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Beyond Form? – The abstract landscapes of Zhu Jinshi – Singapore

June 23, 2014

ArtsMixed MediaPainting | by Maxine Kirsty Sapsford

Blurring boundaries, challenging confinements and finding new ways of representation – all of these activities seem to be innate within artists. A continuous fight between form and content fuels our longing for aesthetics and art that impacts on us.

Bitter Sea (2012), Oil on Canvas, 100 x 180 cm
Bitter Sea (2012), Oil on Canvas, 100 x 180 cm

Using oil paint almost as thick as the canvas itself, Zhu Jinshi’s paintings leave a long-lasting impression. Disguised behind the title of his new show, his work is as forceful as the Singaporean heat. The abstract works are not as simple as they might seem at first and the exhibition suggests. Albeit the artist is striving to abandon form, one cannot help but closely inspect these oil paintings.


‘Simplicity’ at Pearl Lam Galleries in Singapore is the first solo show of Zhu Jinshi on the island. Working and perfecting his style for already more than 30 years, Jinshi is one of the most valued contemporary Chinese artists. He moved to Berlin in the 1980’s, his early influences being Beuys, Arte Povera and the Fluxus movement.


Throughout his time in Europe, he became interested in Western art theory and explored possibilities of extending art into physical space. This theoretical interest has perhaps become reflected in his style of painting. Instead of using traditional brushes, he applies his paint with spatulas and shovels. Resulting in immense and impressive strokes, the paint on the canvas transforms into an object itself: The quantity of applied oil paint seems to become the desired extension into physical space.

Li Bai Falling Down Yueyang Tower (2013), Oil on Canvas, 180 x 160cm x 3 (three canvases)
Li Bai Falling Down Yueyang Tower (2013), Oil on Canvas, 180 x 160cm x 3 (three canvases)

Formed in 1979, Jinshi belonged to the Chinese avant-garde formation Stars. The group, which also included the dissident Ai Weiwei, sought to challenge aesthetic conventions and to establish an individual creative force. Idealistic like many avant-garde artists, Zhu stated that his “idea is to go beyond the limitations set by form and break free”.


The paint is applied so thickly that it almost advances towards the spectator. Although the texture of the dried paint creates a landscape-like appearance on the canvas, it unties itself from form. The vividly and swiftly painted works draw the viewer’s eyes in. Wanting to see a resembling form, a visual engagement has the opposite effect. The more one searches, the less recognisable forms appear. The paint no longer represents a particular form or landscape, but is the landscape itself. The thickness of the paint, the abruptly changing colours and discontinuing patterns and strokes are the most fascinating and attention-grabbing aspects of Jinshi’s work.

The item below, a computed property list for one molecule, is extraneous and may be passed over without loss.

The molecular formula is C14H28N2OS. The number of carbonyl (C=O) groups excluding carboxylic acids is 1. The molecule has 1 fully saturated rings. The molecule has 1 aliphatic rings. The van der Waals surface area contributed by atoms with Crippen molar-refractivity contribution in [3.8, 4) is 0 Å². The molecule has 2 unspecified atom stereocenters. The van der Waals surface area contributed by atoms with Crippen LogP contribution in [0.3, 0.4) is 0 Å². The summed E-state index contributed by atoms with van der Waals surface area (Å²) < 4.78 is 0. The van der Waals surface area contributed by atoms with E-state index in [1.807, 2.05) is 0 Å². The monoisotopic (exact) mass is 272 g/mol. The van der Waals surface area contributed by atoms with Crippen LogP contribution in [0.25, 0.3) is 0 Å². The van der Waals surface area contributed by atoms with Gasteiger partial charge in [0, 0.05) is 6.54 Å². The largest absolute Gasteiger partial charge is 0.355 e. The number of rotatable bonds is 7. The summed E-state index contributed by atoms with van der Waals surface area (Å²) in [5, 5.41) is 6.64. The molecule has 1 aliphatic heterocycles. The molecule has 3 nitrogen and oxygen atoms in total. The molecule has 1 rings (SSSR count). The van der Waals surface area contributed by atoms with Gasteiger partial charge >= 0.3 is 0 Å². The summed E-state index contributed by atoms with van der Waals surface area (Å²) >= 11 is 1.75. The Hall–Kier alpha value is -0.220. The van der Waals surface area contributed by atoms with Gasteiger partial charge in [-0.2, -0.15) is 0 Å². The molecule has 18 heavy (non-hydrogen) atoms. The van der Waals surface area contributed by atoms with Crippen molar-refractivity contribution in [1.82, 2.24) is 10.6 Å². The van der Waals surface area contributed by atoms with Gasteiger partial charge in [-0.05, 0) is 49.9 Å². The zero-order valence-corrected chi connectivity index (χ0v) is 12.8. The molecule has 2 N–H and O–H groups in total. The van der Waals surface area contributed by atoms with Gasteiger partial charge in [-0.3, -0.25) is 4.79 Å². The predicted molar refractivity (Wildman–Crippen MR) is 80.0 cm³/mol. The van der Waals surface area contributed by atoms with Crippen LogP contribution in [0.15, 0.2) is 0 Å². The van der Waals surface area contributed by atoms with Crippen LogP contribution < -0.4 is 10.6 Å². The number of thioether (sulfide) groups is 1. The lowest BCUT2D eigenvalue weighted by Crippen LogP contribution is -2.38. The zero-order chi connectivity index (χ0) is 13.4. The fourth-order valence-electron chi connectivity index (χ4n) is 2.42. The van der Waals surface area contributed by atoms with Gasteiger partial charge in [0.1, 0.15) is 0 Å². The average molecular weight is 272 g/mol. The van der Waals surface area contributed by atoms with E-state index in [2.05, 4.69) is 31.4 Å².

Although he is primarily a painter, Jinshi has also produced performances, explored conceptual art and created installations. His most recent exhibition ‘Simplicity’ also includes an installation called ‘Work’. 8000 sheets of rice paper form a 30-meter wall though the gallery. Specially created for this particular space, each piece of the so-called Xuan paper is hand rolled and partly drenched in black ink.

Work (2014), Ink on Xuan paper, Dimensions variable
Work (2014), Ink on Xuan paper, Dimensions variable

Being the first ever writing paper, the Xuan rice sheets were traditionally used for calligraphy. However, Zhu employs them to reconstruct something that seems to be a wall, but is called ‘Work’. Coloured in black and white, the simulated wall winds fragilely through the gallery. The wavy surface of the installation evokes landscape connotations similar to the paintings. However, examining the Xuan paper up close, one is lost in an ocean of paper.


Zhu Jinshi’s work is not avant-garde, but aims to push boundaries. However, his paintings are beautifully abstract. The composition, shapes and colour do not reference or simulate anything outside the painting. However, by abandoning any resembling form he paradoxically manages to create landscapes. Despite the perhaps theoretical influence on the artist, the exhibited works do not falsely pretend to be conceptual.


It is the aesthetic sense that prevails. Although abstract forms are key to his work, the viewer is not instantly drawn to question what he or she sees. An avant-garde irony is totally absent, and therefore confirms the artist’s expression that is so genuinely as abstract. Jinshi himself described these landscapes as ‘mind images’. Aesthetically attractive and visually pleasing, one could wish for these images every day.


Words Peter Schimke.

Zhu Jinshi: Simplicity is on at Pearl Lam Galleries, 9 Lock Road, #03-22, Gillman Barracks, 108937, Singapore until 13 July 2014.

For more information visit – www.pearllam.com/artist/zhu-jinshi